Chelsea Spengemann

The text below was written as my contribution to “Talking Guston” hosted by Helen Molesworth and Laura Raicovich on November 19, 2020. The other participants in the Zoom panel were Gregg Bordowitz, Nikki Columbus, Alison Ferris, Coco Fusco, Charles Gaines, Pablo Helguera, Steve Locke and Terence Washington. We were asked to speak for five minutes. Over 600 people joined the event. The recording is accessible here

Hello, thank you Helen and Laura for organizing this gathering and inviting me to share my questions. 

Thank you to all the participants for your incredibly thought-provoking comments.

My name is Chelsea Spengemann. For the past ten years I have had the privilege of working with Sara VanDerBeek as the Director of the Stan VanDerBeek Archive.

In January, Sara and I will launch an artist collective called agency [Soft Network]. I am also the co-founder of AFELL - a network of artist's estates and foundation leaders.

To be honest, the cancellation of the Guston exhibition was not a flash point for me.

As someone who has embraced the nuance and challenge of posthumously re-presenting an artist’s body of work with an extremely limited budget and no endowment - I was not particularly worried about what happened to this exhibition.

From my vantage point, it was only going to stretch the resources of four prominent museums and further uplift the value of a master painter with an extremely supported foundation and blue chip gallery representation - all at a time when so many were in need of so much.

Perhaps I was too wrapped up in the pandemic fallout - witnessing living artists with no financial security struggle through this current moment, seeing many museums across the US still not reopening almost a year after closing, experiencing children losing the opportunity for an education, women without support being pulled from the workforce, people without healthcare, basic human rights being withheld from most, blatant, violent, hate-fueled attacks on black and brown lives never more on full display.

Really — How was it that this issue — the cancellation of a monographic exhibition of a painter at 4! Museums - was the one that prompted 2,000 influential people to sign a petition for change?

Are we really still fighting for blockbuster solo shows? Is Guston really for Now? OR even for two years, or four years from now? If you take several years to plan a show, at what point do you add to the title “Now”??

Who benefits from a monographic exhibition at this stage?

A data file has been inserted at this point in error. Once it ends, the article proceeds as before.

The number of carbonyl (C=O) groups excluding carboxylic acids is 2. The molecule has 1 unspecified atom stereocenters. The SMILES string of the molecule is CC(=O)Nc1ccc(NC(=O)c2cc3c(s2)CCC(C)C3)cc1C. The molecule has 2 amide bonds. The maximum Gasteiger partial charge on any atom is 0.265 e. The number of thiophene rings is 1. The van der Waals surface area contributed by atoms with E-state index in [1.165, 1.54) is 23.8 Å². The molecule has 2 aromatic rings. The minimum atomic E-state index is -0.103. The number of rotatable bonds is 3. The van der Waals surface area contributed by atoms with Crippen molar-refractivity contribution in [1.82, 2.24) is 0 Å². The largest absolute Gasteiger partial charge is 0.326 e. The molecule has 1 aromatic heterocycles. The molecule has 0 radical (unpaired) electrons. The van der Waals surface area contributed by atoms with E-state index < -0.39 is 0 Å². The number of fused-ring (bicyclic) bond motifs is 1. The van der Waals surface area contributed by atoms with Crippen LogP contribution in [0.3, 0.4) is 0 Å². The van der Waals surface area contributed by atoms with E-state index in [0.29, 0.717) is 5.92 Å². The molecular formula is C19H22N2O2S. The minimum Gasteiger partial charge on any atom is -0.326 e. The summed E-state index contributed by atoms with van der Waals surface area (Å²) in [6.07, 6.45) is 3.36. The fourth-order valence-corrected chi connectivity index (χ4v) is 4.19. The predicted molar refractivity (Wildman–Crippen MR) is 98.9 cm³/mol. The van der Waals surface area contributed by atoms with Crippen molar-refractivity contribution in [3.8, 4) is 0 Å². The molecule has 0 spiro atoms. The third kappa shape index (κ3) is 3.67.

Should this format still dominate?

Might a group show using Guston’s work to uplift other artists shed a more complex light on these works at this moment?

Why are precious resources being spent over several years to produce scholarship, conservation, organization, and capital on artworks that already have plenty of everything?

America’s basements and attics are overflowing with radical ideas and expressions that have been excluded for too long. They are deteriorating and they will disappear. Who will offer care?

Call me jealous or irreverent - what it really comes down to is this cancellation is a perfect example of the fear and avoidance museums have been forced into practicing since public funding disappeared.

This event also demonstrates the complicated reality of our cultural institutions’ servitude to social media. Having worked so hard to invite the “public” in, museums now have to contend with each body being equipped with access to hundreds of others and the ability to immediately re-frame an image a museum worked so hard to fix and fixate upon.

Harnessing a collective has never been easier.

Reactive, protective and afraid of the masses. The calculation is clear - Shock the art world elite and Guston acolytes? Or risk the possibility of an image of a hooded klansman being removed from its academic context and let loose on social media- with it all traceable back to your institution? I would also choose the former.

An interest in the layers of the collective in this issue are ultimately what drove me to reflect on the cancellation and ensuing response.

The power of the collective - seen this past year harnessed in social uprisings on the left and right; as needed for pandemic control; as used to out and "cancel" abusers; with the potential to make someone a millionaire; as we are told is necessary for democracy; - and in our small art world - determining what museums show; being the reason for this event; and hopefully affecting the overhaul of institutional museum practice that is long overdue.

Collective power, at its best, drives progress.

The alternative of singling one man out, of continuing to uplift individuals via a painting show or even the farce of a presidential election, yields the pathetic figures we by now all recognize in Guston’s hooded cartoons themselves. Alone, separated from a group, cloaked in whiteness, they are powerless.

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